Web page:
A Lithuanian prosecutor will travel to Dusseldorf next week to interrogate Igor Tiomkin about the murder on 12 October 1993 of Respublika deputy editor Vitas Lingys, BNS reported on 1 June. Tiomkin, a member of the criminal gang known as the "Vilnius brigade," was arrested on 4 May. Lithuania has asked for his extradition and even agreed not to sentence him to death, but it may take several more weeks before a German court authorizes the transfer. * Saulius Girnius

POLAND TO BECOME MEMBER OF WTO.
The Ministry of Foreign Economic Cooperation has announced that Poland will become a member of the World Trade Organization on 1 July. Polish President Lech Walesa on 30 May signed an agreement committing Poland to abolish all trade barriers, except customs, with the other 121 WTO members, Polish and international media reported on 2 June. * Jakub Karpinski

POLISH REACTION TO RUSSIAN-NATO RELATIONS.
Polish Foreign Minister Wladyslaw Bartoszewski, commenting on Russian Foreign Minister Andrei Kozyrev's proposal for common NATO-Russian security guarantees for former Soviet satellites, said that "to belong to a security system or to receive a security guarantee is exclusively a matter of competence of an interested country. We don't want to accept security guarantees from somebody else. We want to be in a common security system and not inside a crossword puzzle," Polish media reported on 1 June. * Jakub Karpinski

CZECHS SEE KOHL'S SPEECH AS CONCILIATORY.
Czech leaders welcomed German Chancellor Helmut Kohl's conciliatory tone toward Czech-German relations in a speech to the Bundestag on 1 June marking the 50th anniversary of the expulsion of ethnic Germans from various Central and East European countries, Czech media reported. But they again insisted there can be no revision of the Benes decrees under which Sudeten Germans were expelled from Czechoslovakia after World War II. Kohl thanked President Vaclav Havel and Prime Minister Vaclav Klaus for recognizing that the expulsions from Czechoslovakia were unjust. He added that he hoped "a reasonable solution with the Czech Republic" will soon be possible. Havel told Czech and German television that Kohl was accepting the hand of friendship extended by recent Czech diplomatic initiatives, while Klaus welcomed the tone of the speech. Both, however, rejected Bavarian Premier Edmund Stoiber's repeated demand that they repeal the Benes decrees. * Steve Kettle

NEW PETITION LIST SCANDAL IN SLOVAKIA.
The Association of Workers of Slovakia (ZRS), a member of the government coalition, may have competed illegally in last fall's parliamentary elections, Slovak media reported on 2 June. The election law requires that each new party collect 10,000 signatures to participate in the vote. Two former ZRS members have informed journalists that approximately 2,000 names on the ZRS lists were copied by current ZRS parliamentary deputy Jan Garaj from a list of unemployed people at the district labor office in Nove Zamky. Chairman of the extraparliamentary Republican Party Ivan Duris said his party has submitted a request to the attorney-general that the ZRS lists be investigated. This development follows an ongoing dispute over the petition lists of the opposition Democratic Union. * Sharon Fisher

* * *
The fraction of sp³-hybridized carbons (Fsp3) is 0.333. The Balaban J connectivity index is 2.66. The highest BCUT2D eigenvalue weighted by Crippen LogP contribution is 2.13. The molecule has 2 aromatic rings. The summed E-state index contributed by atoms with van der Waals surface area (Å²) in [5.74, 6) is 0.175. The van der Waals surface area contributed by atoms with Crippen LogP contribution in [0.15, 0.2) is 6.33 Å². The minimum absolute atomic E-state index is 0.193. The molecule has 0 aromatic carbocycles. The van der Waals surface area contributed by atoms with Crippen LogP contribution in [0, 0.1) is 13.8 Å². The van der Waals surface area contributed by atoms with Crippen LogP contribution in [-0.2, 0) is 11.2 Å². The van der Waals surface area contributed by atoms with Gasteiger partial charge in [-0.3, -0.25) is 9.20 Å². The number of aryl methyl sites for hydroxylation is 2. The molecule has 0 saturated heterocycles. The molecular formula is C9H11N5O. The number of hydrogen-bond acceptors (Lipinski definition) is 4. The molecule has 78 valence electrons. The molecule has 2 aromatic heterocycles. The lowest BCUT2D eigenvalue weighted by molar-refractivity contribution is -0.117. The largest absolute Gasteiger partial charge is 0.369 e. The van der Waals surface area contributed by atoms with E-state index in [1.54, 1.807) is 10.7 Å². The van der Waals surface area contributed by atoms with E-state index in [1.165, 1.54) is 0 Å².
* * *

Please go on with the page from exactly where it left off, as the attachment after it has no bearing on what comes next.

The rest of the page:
HUNGARIAN PARLIAMENT APPROVES AUSTERITY PACKAGE.
The Hungarian parliament on 31 May adopted a package of measures aimed at drastically cutting the country's public sector deficit, which is expected to reach $2.28 billion this year, international media reported. Two socialist ministers have resigned since the austerity package, proposed by Gyula Horn's socialist-liberal government, was first unveiled on 12 March. It provides for sharp reductions in social benefits, layoffs of civil servants and teachers, and the introduction of fees for higher education institutions. Finance Minister Lajos Bokros estimates that the implementation of the package will save the government some 170 billion forints ($1.37 billion). * Jiri Pehe



OMRI DAILY DIGEST

Vol. 1, No. 107. 2 June 1995
KARADZIC WARNS OF "SLAUGHTER."
Bosnian Serb leader Radovan Karadzic, in his first public remarks in several days, said that the hostage crisis in Bosnia-Herzegovina "has to be solved by political means." He added that "any attempt to liberate [the UN peacekeepers being held hostage by Bosnian Serbs] by force would end in catastrophe. It would be a slaughter." International media noted on 2 June that the number of hostages now stands at 372 and that a Swedish civil affairs officer was released soon after his capture the previous day. Britain has admitted that it is maintaining "contacts" with Pale but insists that these "are not negotiations," Nasa Borba reported on 2 June. AFP said the previous day that UNPROFOR troops are "living in fear of their own stolen vehicles" and that "every UNPROFOR vehicle could contain Bosnian Serbs in disguise, and so it has to be treated as a potential enemy." * Patrick Moore

SERBIAN FORCES CLOSE IN ON GORAZDE.
Nasa Borba on 2 June reported that Bosnian Serb troops are now only 2 kilometers from the center of the besieged Muslim enclave, whose population is swollen with refugees. The Serbs continue to shell the town, but there is no confirmation of Bosnian government charges that the Serbs are bringing up reinforcements. The BBC reported that it was otherwise "a quiet night in Bosnia." * Patrick Moore

BOSNIAN FOREIGN MINISTER AGAINST CHANGING UN MANDATE.
The Bosnian government and the Bosnian Serbs are both wary of any projected changes in UNPROFOR's mandate. The new Bosnian foreign minister, former UN ambassador Muhamed Sacerbey, told the BBC on 1 June that the UN suffered from having appeased the Serbs for too long and that any weakening of the mandate would turn the peacekeepers into "truck drivers for humanitarian aid." The Bosnian government wants instead to have the means to defend itself and some air cover but not foreign ground troops. The BBC and VOA on 2 June noted that the UN debate over the mandate is likely to drag on for at least two weeks and that neither the proposal to weaken the present arrangement nor the one to replace it with a multi-national military force is likely to be accepted. * Patrick Moore